Sunday, June 28, 2009
Thursday, June 25, 2009
To view larger and in high definition, click here.
This is not the most expeditious way to cut dovetails and it's just one of several ways to make them. The video has been sped up; it actually takes me about 20 minutes to do what the video shows in 6 minutes 11 seconds.
You can quicken the process by not using a guide block, and you might be faster at chopping out all the waste with a chisel rather than removing the majority with a fret saw. A marking knife is great for transferring layout lines, but I use a pencil that's been bevel-edged on a sheet of sandpaper.
In my opinion, it's faster to cut tails first because you can saw both tail boards at the same time, plus transferring layout lines to the pin board is easier. But if you plan to make skinny, English-style pins, I suggest cutting pins first. It's nearly impossible to transfer the lines of thin dovetails if you cut tails first.
Always saw with the "show" side facing you. In the video, they are marked "Pins" and "Tails".
If you are careful with laying out, transferring, and cutting to your lines, and sawing perfectly straight, your pieces will go together on the first try.
For a write-up of one way to handcut half-blind dovetails, click here. It explains the use of a wide plane blade to assist in lining up the guide block, and lists the tools I use.
Music: Derek and the Dominoes (Eric Clapton) "Bell Bottom Blues" and the instrumental version performed by Vitamin String Quartet.
I used a 1:8 ratio dovetail marker because I had planned to use cherry. When I used pine instead, I forgot to use my 1:6 ratio marker. 1:6 works best with softer woods.
Saturday, June 20, 2009
Friday, June 19, 2009
Wednesday, June 17, 2009
Chuck is an expert in 17th, 18th, and early 19th c. furniture. Recently, he gave a presentation to our woodworking club about secret compartments and locking mechanisms that were sometimes found in period furniture, such as spice cabinets, slant front desks, lap desks, and blanket chests.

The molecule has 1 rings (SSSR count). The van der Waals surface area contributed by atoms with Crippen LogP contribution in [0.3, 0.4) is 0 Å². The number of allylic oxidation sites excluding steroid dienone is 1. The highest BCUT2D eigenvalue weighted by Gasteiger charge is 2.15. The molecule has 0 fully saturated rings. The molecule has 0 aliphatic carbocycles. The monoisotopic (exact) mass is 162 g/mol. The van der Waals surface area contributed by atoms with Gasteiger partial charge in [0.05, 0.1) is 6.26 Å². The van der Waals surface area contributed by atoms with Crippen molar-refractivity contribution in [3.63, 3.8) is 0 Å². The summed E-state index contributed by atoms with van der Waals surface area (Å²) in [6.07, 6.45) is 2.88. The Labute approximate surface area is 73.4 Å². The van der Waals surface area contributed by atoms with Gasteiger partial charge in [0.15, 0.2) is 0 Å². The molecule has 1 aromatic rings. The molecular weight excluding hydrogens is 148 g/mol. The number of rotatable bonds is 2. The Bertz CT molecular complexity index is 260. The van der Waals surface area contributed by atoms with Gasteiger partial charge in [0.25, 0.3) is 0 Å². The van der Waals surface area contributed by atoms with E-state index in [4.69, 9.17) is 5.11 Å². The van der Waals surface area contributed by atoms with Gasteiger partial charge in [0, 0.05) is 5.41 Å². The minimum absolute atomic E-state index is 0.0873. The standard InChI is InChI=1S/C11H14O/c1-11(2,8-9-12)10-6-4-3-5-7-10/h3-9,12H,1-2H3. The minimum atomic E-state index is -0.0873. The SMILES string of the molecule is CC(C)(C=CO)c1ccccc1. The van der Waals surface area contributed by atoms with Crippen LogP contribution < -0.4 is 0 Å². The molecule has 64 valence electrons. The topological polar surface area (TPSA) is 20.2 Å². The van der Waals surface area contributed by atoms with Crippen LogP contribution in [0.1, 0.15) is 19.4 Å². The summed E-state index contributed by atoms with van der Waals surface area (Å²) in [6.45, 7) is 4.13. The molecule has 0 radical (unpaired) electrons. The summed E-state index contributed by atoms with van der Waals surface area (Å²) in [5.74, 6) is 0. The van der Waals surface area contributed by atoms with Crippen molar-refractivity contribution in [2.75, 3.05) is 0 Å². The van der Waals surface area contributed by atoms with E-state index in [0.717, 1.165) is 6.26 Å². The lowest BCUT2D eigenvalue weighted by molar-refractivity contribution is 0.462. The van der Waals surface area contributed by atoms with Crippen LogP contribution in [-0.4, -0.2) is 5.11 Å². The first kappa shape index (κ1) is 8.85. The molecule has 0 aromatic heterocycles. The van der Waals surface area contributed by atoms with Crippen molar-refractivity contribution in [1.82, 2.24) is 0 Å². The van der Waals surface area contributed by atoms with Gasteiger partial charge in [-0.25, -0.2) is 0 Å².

Features like this gave cabinetmakers a chance to show off their skill and ingenuity. And who doesn't like a mystery? Trying to find all the hidden drawers and figure out how to open them was great fun for our ancestors. And by the response from the club, it's still intriguing to modern woodworkers.
Chuck showed us some of his pieces, which included handcut dovetails and hand carved ornamentation. The largest piece, a lovely, tall painted hutch, unfortunately suffered a broken pane as it was carried into the meeting place by club members. I was not the cause of this, even though—as an easy target who is forever without a comeback—I was pegged with the mishap.
Chuck also brought with him an explodable chest to illustrate locking mechanisms and hidden compartments.
One way to lock a drawer is to install a Quaker Lock (also called Spring Lock). Oak, maple, or some other springy wood "key" is slid into a shallow, sloped, bevel-edged dado on the underside of a drawer. A square hole is cut into the drawer support (shelf), in alignment with the key. By reaching underneath the drawer support and pushing a finger through the square hole, the key is depressed, and the drawer can be opened. When the key is not depressed, it pushes against the front wall of the square hole, so the drawer is locked in place.
The bottom shelf of Chuck's demo piece tips upward when you push down on the back edge, and reveals a shallow compartment. When this shelf is removed, you can see a small, sliding dovetail key that slips into a matching mortise inside the cabinet's back. By sliding the key toward you, it releases the back, which slides up, and provides access to hidden spaces behind the drawers.
For 17th, 18th, and early 19th c. cabinetmakers, there were no standards for making these concealed compartments and locks; they just used their imagination. Sometimes, heavy crown moulding camouflaged a shallow drawer behind the ornate profile.
Planning ahead is paramount to successfully including hidden drawers and locks to your furniture. Trying to retrofit them after your piece is built is nearly impossible. Don't do what I did.
Today, we have bullet catches, rare earth magnets, metal springs, and other items to help us include secret spaces in our furniture.
We can also follow on the heels of our ancestors and come up with our own clever ways to add a bit of mystery to our projects.
Tuesday, June 16, 2009
When: Saturday, July 11, 2009.
10:00 a.m. to 4:00 p.m.
Where: Black and Decker University, 8701 Mylander Lane, Towson, MD 21286
Cost: No charge. Pizza will be provided by Black & Decker.
10:00 a.m. – 12 noon: Delta – Porter Cable – DeWalt Product Development team will give a briefing on new tools they have under design and development, and will ask for our feedback to help them improve their ideas.